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Apr 27, 2018

Belize, Peru Sign Cooperation Agreement

Fresh off the recent Summit of the Americas in Lima, Peru, Foreign Minister Wilfred Elrington and Peruvian Ambassador to Belize Jorge Roman Morey, based in El Salvador, signed a special friendship and cooperation agreement at the Belize City office of the ministry, the Edward Laing building. Ambassador Morey is in his final days in the post. The South American state is offering various levels of bilateral cooperation with Belize. Later, the Ambassador made a gift of a set of special indigenous Peruvian musical instruments to the Samuel Haynes Institute of Excellence on Mahogany Street. News Five’s Aaron Humes reports.


Aaron Humes, Reporting

Thousands of miles separate Peru and Belize, but ambassador Jorge Roman Morey says that in this day and age, much more connects us.


Jorge Román Morey

Jorge Román Morey, Ambassador of Peru to Belize

“The boundaries now are physical; they are there. But in the days we are now, there is no such thing. We are only one people. The communication is so fast in this time and it’s now in your hand; you can do it through a phone. So the relations can not necessarily go through this formal process. But we need to speed them [up] to faster get results from what we are going to look for. As I said, first we need to establish which are the focal points and after that, start working the program to learn from each other.”


And that is the point of the new agreement of cooperation and friendship signed between Peru and Belize in Belize City. Ambassador Morey and Minister of Foreign Affairs Wilfred Elrington outlined some of the key areas in which the countries will soon be working together.


Jorge Román Morey

“It depends on which strength one country has; it doesn’t mean that Peru has all of the strengths. Because his is a bilateral agreement, that means we too can learn from Belize. For example, let me just say one topic: the way you manage your tourism among the magnificent cultural monuments you have in the city. We do have ours but maybe we can learn how to manage. Or as the Minister [said], we can provide more information on Peru’s gastronomy, just to say some basic things – but of course this goes further than that. The idea is to work in cooperation – agriculture, for example, which is so important for this country. We can share experience in crops, in how to manage water. It is so vast, the fields we can explore.”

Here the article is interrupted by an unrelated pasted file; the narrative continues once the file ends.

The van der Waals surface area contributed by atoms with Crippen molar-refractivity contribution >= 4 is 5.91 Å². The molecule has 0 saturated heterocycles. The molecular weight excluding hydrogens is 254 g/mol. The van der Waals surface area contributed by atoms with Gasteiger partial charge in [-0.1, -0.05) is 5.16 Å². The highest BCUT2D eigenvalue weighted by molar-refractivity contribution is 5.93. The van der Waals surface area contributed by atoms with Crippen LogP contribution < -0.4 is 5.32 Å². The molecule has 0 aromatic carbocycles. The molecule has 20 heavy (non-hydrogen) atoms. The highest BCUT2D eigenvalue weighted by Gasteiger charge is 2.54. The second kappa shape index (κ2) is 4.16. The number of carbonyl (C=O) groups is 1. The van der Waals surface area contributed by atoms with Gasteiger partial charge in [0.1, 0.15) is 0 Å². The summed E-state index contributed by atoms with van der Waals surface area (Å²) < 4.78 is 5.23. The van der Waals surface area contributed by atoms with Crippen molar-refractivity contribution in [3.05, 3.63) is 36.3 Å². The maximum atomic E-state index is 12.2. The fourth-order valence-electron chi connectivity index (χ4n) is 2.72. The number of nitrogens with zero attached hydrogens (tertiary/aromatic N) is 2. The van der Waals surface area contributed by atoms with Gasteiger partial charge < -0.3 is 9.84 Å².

Wilfred Elrington

Wilfred Elrington, Minister of Foreign Affairs

“We can have agreement whereby we can send our people who are working, for example, in the hospitality section, tourism, to study in Peru; we can have people from Peru come to assist us in the agricultural sector, or maybe in the tourism sector, in the teaching area. We can get assistance on trade, aid development, grants, the whole gambit of cooperation that exists between countries, some of which are more developed and some of which are less developed.”


And in the case of the Samuel Haynes Institute, that cooperation will lead to sweet music, as the ambassador turned over a set of twenty quenas, the traditional flute of the Andes.


Wilfred Elrington

“This is part of the promise he had made when he first came to help us with some musical instruments and these are really indigenous Peruvian instruments – they’re wonderful, almost similar to the flute, except they are played in a different way. I certainly can’t play them but very once played very well they are exceedingly beautiful.”


Aaron Humes reporting for News Five.

Viewers please note: This Internet newscast is a verbatim transcript of our evening television newscast. Where speakers use Kriol, we attempt to faithfully reproduce the quotes using a standard spelling system.

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